REBECCA HAINS: Your LEGO Friends cartoon has clearly struck a chord with people, and as someone who does work in this area, it’s been really gratifying to me as a bystander to see your piece go viral—as of this writing, it’s been reached by 106,304 people from my facebook page alone. The traction it has gained is really impressive. Can you tell me what inspired you to create this cartoon?
MARITSA PATRINOS: Thank you! This past week has certainly been a surprise! I definitely don’t consider myself an expert on anything regarding gender roles or LEGO. I can only speak for myself, someone who started playing with LEGO as a girl in the 90’s (and still plays with them now… I just bought a minecraft set…).
But I made this comic after I saw the short documentary Inside Lego. It was very informative, but the last stretch of it highlighted the “Friends” line and I was a little surprised. I had thought LEGO was a company that prided itself with being a unisex toy, so it seemed strange that now they would create a line targeted towards just girls. I actually don’t have a problem with the content—I know there’s absolutely nothing wrong with playing with juice bars or shopping malls. I just don’t know if those things should be associated with gender. I thought about the girls who don’t like those things, and the boys who do like those things, and wondered if they felt alienated at all.
I am very much inclined to agree with that last sentence; as I have said before, the opposite sex lives in a foreign land (and that, by the way, goes both ways). Finding out what might please them, and in this case, get them (or their parents) to buy things is an even more delicate business, one that should give people more appreciation for the likes of Maksymilian Faktorowicz.I’m sure LEGO’s heart was in the right place and I’m sure they’ve done tons of research to pick their content. But when I saw the men in this documentary talk about how to connect with girls, it sounded a little like they were trying to decipher how to make contact with an alien species.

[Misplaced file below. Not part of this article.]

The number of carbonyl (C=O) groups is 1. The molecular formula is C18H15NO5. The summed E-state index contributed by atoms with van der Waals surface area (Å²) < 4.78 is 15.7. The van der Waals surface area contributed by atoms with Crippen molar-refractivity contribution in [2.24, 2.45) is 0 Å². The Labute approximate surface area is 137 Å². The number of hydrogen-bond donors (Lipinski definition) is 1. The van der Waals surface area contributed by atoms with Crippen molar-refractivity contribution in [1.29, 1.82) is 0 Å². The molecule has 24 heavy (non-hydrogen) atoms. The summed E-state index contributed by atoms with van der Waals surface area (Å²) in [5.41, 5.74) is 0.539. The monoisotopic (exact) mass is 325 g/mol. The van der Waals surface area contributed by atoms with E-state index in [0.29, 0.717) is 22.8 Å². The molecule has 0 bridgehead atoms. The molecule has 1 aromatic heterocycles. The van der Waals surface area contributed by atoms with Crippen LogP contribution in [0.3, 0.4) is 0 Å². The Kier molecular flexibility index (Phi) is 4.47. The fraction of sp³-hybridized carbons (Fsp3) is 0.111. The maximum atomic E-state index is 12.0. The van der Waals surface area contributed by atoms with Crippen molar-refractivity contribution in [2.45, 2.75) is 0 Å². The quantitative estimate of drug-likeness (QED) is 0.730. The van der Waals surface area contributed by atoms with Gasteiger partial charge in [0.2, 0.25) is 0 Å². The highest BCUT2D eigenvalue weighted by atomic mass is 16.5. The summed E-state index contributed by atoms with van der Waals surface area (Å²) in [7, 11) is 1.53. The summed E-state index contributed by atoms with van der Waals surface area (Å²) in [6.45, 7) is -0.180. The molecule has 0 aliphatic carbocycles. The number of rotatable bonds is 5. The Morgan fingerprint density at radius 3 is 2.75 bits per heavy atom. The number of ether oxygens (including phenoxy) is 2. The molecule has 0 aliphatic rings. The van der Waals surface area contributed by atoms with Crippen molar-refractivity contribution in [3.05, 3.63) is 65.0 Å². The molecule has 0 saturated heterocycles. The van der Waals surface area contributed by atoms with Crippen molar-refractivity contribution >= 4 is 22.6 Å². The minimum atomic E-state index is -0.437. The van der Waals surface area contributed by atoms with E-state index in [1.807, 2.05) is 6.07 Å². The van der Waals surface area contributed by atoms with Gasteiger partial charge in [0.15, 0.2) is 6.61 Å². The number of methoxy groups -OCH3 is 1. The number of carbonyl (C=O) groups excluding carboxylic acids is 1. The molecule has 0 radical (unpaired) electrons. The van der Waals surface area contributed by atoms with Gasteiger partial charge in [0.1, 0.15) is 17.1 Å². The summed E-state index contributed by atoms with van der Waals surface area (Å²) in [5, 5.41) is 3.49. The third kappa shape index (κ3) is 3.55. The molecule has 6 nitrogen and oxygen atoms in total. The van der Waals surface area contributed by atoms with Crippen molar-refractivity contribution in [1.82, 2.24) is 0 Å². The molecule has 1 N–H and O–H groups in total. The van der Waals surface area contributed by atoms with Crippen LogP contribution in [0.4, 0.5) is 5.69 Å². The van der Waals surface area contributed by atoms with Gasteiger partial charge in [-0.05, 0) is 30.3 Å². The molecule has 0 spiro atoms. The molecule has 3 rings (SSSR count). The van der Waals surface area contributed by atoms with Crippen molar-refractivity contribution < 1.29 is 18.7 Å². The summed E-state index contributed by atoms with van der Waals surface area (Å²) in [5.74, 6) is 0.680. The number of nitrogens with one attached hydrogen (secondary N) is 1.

But Patrinos does not get to speak for all girls, and while her cartoon has garnered much attention, neither she nor Dr. Hains have presumably any actual market research backing their preferences, and, unlike Lego, they have no skin in the game. Hains' outlined prescription in her book, The Princess Problem, sounds like one part sensible critical thinking skills (people who want to sell you things don't always have your interests at heart) and two parts feminist indoctrination (must resist pink things).
The idea that girls might not make choices preferred by people such as Hains is ultimately very difficult to escape at the far end of the STEM pipeline. Anita Sarkeesian appears to have succeeded in bullying Intel into a renewed jab at the Sisyphean rock, as the New York Times reported they are about to spend $300 million on improving "diversity" within the company in the wake of the stupidly named GamerGate. I take this to mean ad campaigns to improve their public image, and a few efforts here and there to get more girls into STEM careers. It's enough to make one pine for the days of Cypress Semiconductor's T.J. Rogers, and his blunt letter to meddling nuns about the consequences of hiring on anything other than merit. It's important to remove structural impediments to women entering those careers, but it's also important to recognize that attempts to pink-ify the sciences in an effort to attract more women are also demeaning. If girl-Legos are broken and miss the point of Legos overall, then so are Intel's efforts.